November 25, 2020 feature
A pocket cooling device based on a cascade mechanism
Recent technological advances have enabled the development of increasingly compact and flexible devices. This includes wearable or portable technology, such as smart watches, earphones or other smart accessories, which can assist human users in a variety of ways.
Researchers at University of California, Los Angeles (UCLA) have recently devised a strategy that could enable the fabrication of portable, compact and flexible electrocaloric cooling devices. This strategy, outlined in a paper published in Nature Energy, is based on a four-layer cascade mechanism that enables a significant temperature lift in a user's surroundings.
"Our research started more than five years ago, when we were funded by ARPA-E, an agency of the U.S. department of energy, to solve a key cooling need: to maintain sufficient personal thermal comfort while reducing the HVAC energy consumption for offices and buildings," Qibing Pei, one of the researchers who carried out the study, told TechXplore. "Our key goal was to create a wearable cooler."
The pocket cooling device designed by Yuan Meng, the first author, Pei and their colleagues is made of an electrocaloric polymer film. When voltage is applied to the polymer, the device heats up due to a significant entropy reduction. Conversely, when the voltage is removed, the device's temperature drops.
"We initially used an electrostatic actuation mechanism to move the polymer film to the heat sink while the voltage was applied so that the heat was dumped into the sink," Pei explained. "The film was then actuated to the heat source and the voltage was removed. The film was cooled, absorbing heat from the heat source."
Iniatially, the device created by Pei and his colleagues was mainly based on a mechanism that repeatedly shuttled the polymer film from its heat source component and its sink. This had a so-called net cooling effect on the source, resulting in a change of temperature. Unfortunately, however, the range of temperatures that could be achieved by the device using this mechanism alone was limited and remained around 5 degrees F.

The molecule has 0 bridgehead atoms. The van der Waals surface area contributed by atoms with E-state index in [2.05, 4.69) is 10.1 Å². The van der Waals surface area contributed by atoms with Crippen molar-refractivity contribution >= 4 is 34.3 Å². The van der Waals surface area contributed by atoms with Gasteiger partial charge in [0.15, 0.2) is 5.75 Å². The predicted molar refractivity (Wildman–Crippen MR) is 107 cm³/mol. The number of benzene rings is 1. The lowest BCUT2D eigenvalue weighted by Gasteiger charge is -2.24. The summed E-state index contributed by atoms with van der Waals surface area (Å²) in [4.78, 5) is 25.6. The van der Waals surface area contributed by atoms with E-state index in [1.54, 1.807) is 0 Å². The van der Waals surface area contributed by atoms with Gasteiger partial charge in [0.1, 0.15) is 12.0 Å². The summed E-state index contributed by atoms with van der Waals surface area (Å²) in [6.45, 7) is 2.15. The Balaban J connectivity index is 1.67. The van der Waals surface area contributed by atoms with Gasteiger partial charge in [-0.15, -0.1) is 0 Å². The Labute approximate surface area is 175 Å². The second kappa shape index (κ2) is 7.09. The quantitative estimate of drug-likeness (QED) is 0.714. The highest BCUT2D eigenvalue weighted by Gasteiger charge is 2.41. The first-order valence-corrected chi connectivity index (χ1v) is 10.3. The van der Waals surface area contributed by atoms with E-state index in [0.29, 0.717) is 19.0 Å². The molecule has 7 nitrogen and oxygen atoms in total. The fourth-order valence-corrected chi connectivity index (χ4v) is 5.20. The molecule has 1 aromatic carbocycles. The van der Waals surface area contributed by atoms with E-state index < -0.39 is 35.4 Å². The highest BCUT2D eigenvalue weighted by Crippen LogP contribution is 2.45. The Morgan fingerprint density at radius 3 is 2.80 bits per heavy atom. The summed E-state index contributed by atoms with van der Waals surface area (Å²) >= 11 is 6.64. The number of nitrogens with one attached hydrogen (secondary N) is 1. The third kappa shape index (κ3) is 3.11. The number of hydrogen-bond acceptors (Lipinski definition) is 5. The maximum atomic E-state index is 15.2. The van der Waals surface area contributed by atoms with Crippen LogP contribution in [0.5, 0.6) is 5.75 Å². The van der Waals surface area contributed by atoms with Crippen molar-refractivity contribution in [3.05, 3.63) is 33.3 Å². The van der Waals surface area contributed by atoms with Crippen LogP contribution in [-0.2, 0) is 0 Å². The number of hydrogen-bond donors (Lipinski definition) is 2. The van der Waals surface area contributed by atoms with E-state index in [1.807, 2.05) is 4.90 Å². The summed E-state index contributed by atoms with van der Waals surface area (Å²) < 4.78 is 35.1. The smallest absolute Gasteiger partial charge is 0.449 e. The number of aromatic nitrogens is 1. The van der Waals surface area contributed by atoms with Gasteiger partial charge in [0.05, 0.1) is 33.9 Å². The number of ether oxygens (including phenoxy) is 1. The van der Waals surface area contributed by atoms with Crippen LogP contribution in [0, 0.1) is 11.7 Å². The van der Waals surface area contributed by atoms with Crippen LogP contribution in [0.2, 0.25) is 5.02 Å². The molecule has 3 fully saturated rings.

"To increase this temperature span, we then introduced a cascade mechanism, putting up to four of the cooling units together in such a way that the cooling temperature span was multiplied to 16 degrees F," Pei said. "Despite the additional layers, the cascade device remained thin, just 1 centimeter thick."
In initial tests, the cooling device achieved remarkable energy efficiency and a maximum temperature lift of 8.7 K under no-load conditions. Moreover, it has an estimated performance coefficient of 9.0 at a temperature lift of 2.7 K and 10.4 at a temperature lift of zero.
"The cascade mechanism we devised is highly promising and produces a wide range of temperatures," Pei said. "It also helps improve the devices efficiency by about three-fold. With these two improvements, we can foresee solid-state cooling devices that are compact, quiet, efficient and may even be made flexible."
In the future, the cascade-based design proposed by Pei and his colleagues could be used to create portable cooling devices that vary in shape, size and performance. In their next studies, the researchers plan to explore the use of alternative or additional design strategies to make the device they created smaller, as well as more discreet, efficient and flexible.
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